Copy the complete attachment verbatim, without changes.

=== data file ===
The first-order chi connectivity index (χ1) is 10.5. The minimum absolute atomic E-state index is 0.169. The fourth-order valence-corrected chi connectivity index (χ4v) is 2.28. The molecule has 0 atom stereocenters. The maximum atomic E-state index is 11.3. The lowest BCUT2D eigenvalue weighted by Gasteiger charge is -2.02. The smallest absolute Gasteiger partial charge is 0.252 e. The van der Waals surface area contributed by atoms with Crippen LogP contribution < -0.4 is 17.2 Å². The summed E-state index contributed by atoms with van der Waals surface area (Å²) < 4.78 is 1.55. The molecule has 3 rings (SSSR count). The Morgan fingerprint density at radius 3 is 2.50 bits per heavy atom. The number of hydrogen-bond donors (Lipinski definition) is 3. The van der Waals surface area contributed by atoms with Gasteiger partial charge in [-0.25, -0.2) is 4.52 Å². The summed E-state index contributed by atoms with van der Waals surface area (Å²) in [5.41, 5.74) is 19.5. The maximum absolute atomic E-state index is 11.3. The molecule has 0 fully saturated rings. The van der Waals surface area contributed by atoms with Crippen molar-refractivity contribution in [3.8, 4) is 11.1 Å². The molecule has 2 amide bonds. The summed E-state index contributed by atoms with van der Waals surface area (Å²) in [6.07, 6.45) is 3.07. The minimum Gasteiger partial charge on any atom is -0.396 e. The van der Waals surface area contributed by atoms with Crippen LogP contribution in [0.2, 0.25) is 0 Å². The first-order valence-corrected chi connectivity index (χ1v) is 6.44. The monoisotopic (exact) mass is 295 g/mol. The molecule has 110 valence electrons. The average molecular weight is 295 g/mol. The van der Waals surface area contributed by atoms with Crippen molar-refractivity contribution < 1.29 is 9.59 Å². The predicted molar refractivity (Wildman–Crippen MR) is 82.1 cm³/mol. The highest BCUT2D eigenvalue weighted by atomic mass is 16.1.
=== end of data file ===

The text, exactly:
The first-order chi connectivity index (χ1) is 10.5. The minimum absolute atomic E-state index is 0.169. The fourth-order valence-corrected chi connectivity index (χ4v) is 2.28. The molecule has 0 atom stereocenters. The maximum atomic E-state index is 11.3. The lowest BCUT2D eigenvalue weighted by Gasteiger charge is -2.02. The smallest absolute Gasteiger partial charge is 0.252 e. The van der Waals surface area contributed by atoms with Crippen LogP contribution < -0.4 is 17.2 Å². The summed E-state index contributed by atoms with van der Waals surface area (Å²) < 4.78 is 1.55. The molecule has 3 rings (SSSR count). The Morgan fingerprint density at radius 3 is 2.50 bits per heavy atom. The number of hydrogen-bond donors (Lipinski definition) is 3. The van der Waals surface area contributed by atoms with Gasteiger partial charge in [-0.25, -0.2) is 4.52 Å². The summed E-state index contributed by atoms with van der Waals surface area (Å²) in [5.41, 5.74) is 19.5. The maximum absolute atomic E-state index is 11.3. The molecule has 0 fully saturated rings. The van der Waals surface area contributed by atoms with Crippen molar-refractivity contribution in [3.8, 4) is 11.1 Å². The molecule has 2 amide bonds. The summed E-state index contributed by atoms with van der Waals surface area (Å²) in [6.07, 6.45) is 3.07. The minimum Gasteiger partial charge on any atom is -0.396 e. The van der Waals surface area contributed by atoms with Crippen LogP contribution in [0.2, 0.25) is 0 Å². The first-order valence-corrected chi connectivity index (χ1v) is 6.44. The monoisotopic (exact) mass is 295 g/mol. The molecule has 110 valence electrons. The average molecular weight is 295 g/mol. The van der Waals surface area contributed by atoms with Crippen molar-refractivity contribution < 1.29 is 9.59 Å². The predicted molar refractivity (Wildman–Crippen MR) is 82.1 cm³/mol. The highest BCUT2D eigenvalue weighted by atomic mass is 16.1.